know what investments are right for you. If you've transitioned from a debt situation to paycheck-to-paycheck situation to a saving some money every month situation, you’re ready to begin investing what you save. You should start by amassing enough to cover three to six months of expenses, and keep this money in a very safe investment like a money market account, so you're prepared in the event of an emergency. Once you've saved up this emergency reserve, you can progress to higher risk (and higher return) investments: bonds for money that you expect to need in the next few years, and stocks or stock mutual funds for the rest. Use dollar cost averaging, by investing about the same amount each month. This is always a good idea, but even more so with the dramatic fluctuations in the market in the past 10 years. Dollar cost averaging will make it easier to stomach the inevitable dips. And remember; never invest in anything you don't understand. 4. Develop A Long Term Plan Now that you know your current situation, goals, and personality, you should have a pretty good idea of what your long-term plan should be. It should detail where the money will go: cars, houses, college, and retirement. It should also detail where the money will come from. Hopefully the numbers will be about the same. Don't try to time the market. Get in and stay in. We don't know what direction the next 10% move will be, but we do know what direction the next100% move will be. Review your plan periodically, and whenever your needs or circumstances change. If you are not confident that your plan makes sense, talk to an investment advisor or someone you trust. 5. Buy Stocks Now that you've got a long term view, you can more safely invest in 'riskier' investments, which the market rewards (in general). This requires patience and discipline, but it increases returns. This approach reduces the entire universe of investment vehicles to two choices: stocks and stock mutual funds. In the long run, they're the winners: In this century, stocks beat bonds 8 out of 9 decades, and they're well in the lead again. According to Ibbotson's Stocks, Bonds, Bills and Inflation 1995 Yearbook, here are the average annual returns from 1926 to 1994 (before inflation):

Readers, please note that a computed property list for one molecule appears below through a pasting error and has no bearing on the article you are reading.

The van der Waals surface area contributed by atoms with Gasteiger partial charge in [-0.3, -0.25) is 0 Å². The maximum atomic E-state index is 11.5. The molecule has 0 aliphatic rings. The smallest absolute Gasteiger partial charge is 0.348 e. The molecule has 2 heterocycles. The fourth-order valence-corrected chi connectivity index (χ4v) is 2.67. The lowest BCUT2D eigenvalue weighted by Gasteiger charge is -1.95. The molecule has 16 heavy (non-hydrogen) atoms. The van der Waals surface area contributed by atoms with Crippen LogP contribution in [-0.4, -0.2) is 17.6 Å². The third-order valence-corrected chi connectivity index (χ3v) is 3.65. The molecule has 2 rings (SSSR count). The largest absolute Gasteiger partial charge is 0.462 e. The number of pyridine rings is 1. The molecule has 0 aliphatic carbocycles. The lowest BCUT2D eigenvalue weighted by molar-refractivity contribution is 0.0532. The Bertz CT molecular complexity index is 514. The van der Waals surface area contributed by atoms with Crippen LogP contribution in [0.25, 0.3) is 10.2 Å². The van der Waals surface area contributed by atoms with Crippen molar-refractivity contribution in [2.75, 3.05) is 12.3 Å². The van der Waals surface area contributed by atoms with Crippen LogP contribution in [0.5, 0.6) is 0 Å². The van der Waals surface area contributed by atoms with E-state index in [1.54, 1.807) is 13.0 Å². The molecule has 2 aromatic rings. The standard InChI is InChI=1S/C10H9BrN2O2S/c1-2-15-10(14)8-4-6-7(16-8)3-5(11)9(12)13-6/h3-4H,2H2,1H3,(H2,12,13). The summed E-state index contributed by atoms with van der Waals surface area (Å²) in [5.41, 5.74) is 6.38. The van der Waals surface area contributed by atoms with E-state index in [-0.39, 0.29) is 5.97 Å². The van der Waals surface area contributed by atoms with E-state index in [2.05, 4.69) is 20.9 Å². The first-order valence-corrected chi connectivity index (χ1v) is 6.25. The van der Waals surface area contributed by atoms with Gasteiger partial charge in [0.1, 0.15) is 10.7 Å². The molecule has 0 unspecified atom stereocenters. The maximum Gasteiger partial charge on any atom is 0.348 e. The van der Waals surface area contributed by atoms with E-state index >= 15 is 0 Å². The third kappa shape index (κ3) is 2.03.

• Stocks: 10.2% (and small company stocks were 12.1%) • Intermediate term treasury bonds: 5.1% • 30-day T-bills: 3.7% But is it really worth the additional risk just for a few percentage points? The answer is yes. 10% a year for 20 years is 570%, but 7% a year for 20 years is only 280%. Compounding is God's gift to long-term planners. If you buy outstanding companies, and hold them through the market's gyrations, you will be rewarded. If you aren't good at selecting stocks, select some mutual funds. If you aren't good at selecting mutual funds, go with an index fund (like the Vanguard S&P 500). 6. Investigate Before You Invest Always do your homework. The more you know, the better off you are. This requires that you keep learning, and pay attention to events that might affect you. Understand personal finance matters that could affect you (for example, proposed tax changes). Understand how each of your investments fits in with the rest of your portfolio and with your overall strategy. Understand the risks associated with each investment. Gather unbiased, objective information. Get a second opinion, a third opinion, etc. Be cautious when evaluating the advice of anyone with a vested interest. If you're going to invest in stocks, learn as much as you can about the companies you’re considering. Understand before you invest. Research, research, Read books. Consider joining an investment club or an organization like the American Association of Individual Investors. Experiment with various strategies before you put your own money on the line. Examine historical data or participate in a stock market simulation. Try a momentum portfolio, a technical analysis portfolio, a bottom fisher portfolio, a dividend portfolio, a price/earnings growth portfolio, an intuition portfolio, a mega trends portfolio, and any others you think of. In the process you'll find out which ones work best for you. Learn from your own mistakes, and learn from the mistakes of others. If you don't have time for all this work consider mutual funds, especially index funds.